So by NOT using art as illustration for lessons, you're guaranteed one thing: A lack of real stupidity, and the possibility, at least, of a VIEWER finding something interesting to think, all by themselves, with the help of the art.
Arlington, Va.: Hi, Blake,
This is more a question about the old Arts & Industries building and what to do with it.
It's a grand museum building with architecture that reminds me of the grandiosity and wonder of the Natural History Museum in London.
It would be a shame to not find a proper use for it... how about as a war museum similar to the Imperial War Museum in London and the Musee de l'Armee in Paris? Maybe not with tanks, trucks, jeeps, and other heavy military equipment, but it could tell the story of America at war from Colonial times through the present.
D.C. doesn't have a war museum, and American History needs the space.
Blake Gopnik: I'm close enough to being a pacifist that I'm not sure I'd want Arts and Industries to be a war museum. (And we've got an awful lot of war-themed museums and monuments in the area, already.) But I'd (almost) rather see it be a war museum than stand empty. (Anyway, I spent many fond afternoons, as a child,in war museums in Paris and London. They DO give a great sense of history, if of a bloody sort.)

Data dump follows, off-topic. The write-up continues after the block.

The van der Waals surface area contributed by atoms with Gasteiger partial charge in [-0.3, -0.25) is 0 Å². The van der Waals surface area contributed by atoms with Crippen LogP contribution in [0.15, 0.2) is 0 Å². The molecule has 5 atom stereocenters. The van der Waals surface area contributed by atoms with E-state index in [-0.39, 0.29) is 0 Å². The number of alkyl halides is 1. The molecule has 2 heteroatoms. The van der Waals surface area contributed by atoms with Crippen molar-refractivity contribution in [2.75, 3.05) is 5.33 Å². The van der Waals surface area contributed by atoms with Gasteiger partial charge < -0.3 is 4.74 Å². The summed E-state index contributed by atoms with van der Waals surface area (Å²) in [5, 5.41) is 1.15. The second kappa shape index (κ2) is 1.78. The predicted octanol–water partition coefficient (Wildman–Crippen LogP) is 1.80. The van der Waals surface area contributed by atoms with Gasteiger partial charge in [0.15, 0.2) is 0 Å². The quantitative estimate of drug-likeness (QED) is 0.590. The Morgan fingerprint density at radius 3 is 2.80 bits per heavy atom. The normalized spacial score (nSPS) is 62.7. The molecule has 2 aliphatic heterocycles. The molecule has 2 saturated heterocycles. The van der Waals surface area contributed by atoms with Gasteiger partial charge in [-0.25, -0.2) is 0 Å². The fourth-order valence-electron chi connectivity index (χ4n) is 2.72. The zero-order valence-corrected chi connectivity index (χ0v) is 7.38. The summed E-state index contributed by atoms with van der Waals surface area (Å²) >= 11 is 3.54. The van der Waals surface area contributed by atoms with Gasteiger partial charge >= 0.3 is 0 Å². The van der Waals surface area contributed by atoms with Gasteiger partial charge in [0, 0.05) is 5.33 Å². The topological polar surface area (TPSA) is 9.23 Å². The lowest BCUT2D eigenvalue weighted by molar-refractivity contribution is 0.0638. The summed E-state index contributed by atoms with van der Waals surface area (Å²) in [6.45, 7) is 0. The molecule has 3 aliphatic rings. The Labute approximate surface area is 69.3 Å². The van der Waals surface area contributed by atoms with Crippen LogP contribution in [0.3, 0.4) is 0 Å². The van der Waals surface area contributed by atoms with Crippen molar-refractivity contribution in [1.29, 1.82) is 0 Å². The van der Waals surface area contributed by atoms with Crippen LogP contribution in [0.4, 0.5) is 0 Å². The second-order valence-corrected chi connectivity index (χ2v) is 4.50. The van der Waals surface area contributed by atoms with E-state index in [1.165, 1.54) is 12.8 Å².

The only way that Arts and Industries, or the rest of the Smithsonian, is going to get back on its feet is if WE THE PEOPLE tell our representatives in Congress that we want to spend OUR taxes on it. I'm happy to see my taxes RAISED, if I know they'll go for culture rather than weapons (except for the knights-in-armor kind).
Blake Gopnik: Just ten minutes left, folks. So I'll try to give shorter answers. Boy, can you guys sure pile on the questions!!! And not a single curse word among them. (Oh. Right. The online editors cut those before they get to me.)
Annandale, Va.: The problem with blockbuster exhibits is that they are so crowded, the art becomes impossible to see. I was at the Hopper exhibit this past weekend, and it was difficult to really experience his works -- it was so crowded I wasn't comfortable getting close to see his brush work and then retreating to see the painting cohere. I would either be blocking the painting from other gallery-goers, or bumping into folks left and right. It was a nice exhibit, but so crowded that the experience was unpleasant. And I went early on a Sunday! I am reminded of my attempt to view the Leonardo drawings at the Met -- after a 90-minute wait, the galleries were so crowded and the works so small that I abandoned the exhibit after one room.
Re small exhibits: once of the best recent museum exhibits was MOMA's exhibit devoted to Manet's Execution of Maximilian. The exhibit was all of one gallery, with all 5 of the works Manet produced on the topic, with background material. It was a fascinating, engrossing exhibit that allowed one to consider Manet's creative and artistics processes in the context of his politics and the French empire. Such an exhibit would never be a blockbuster, but was informative, provocative and engaging.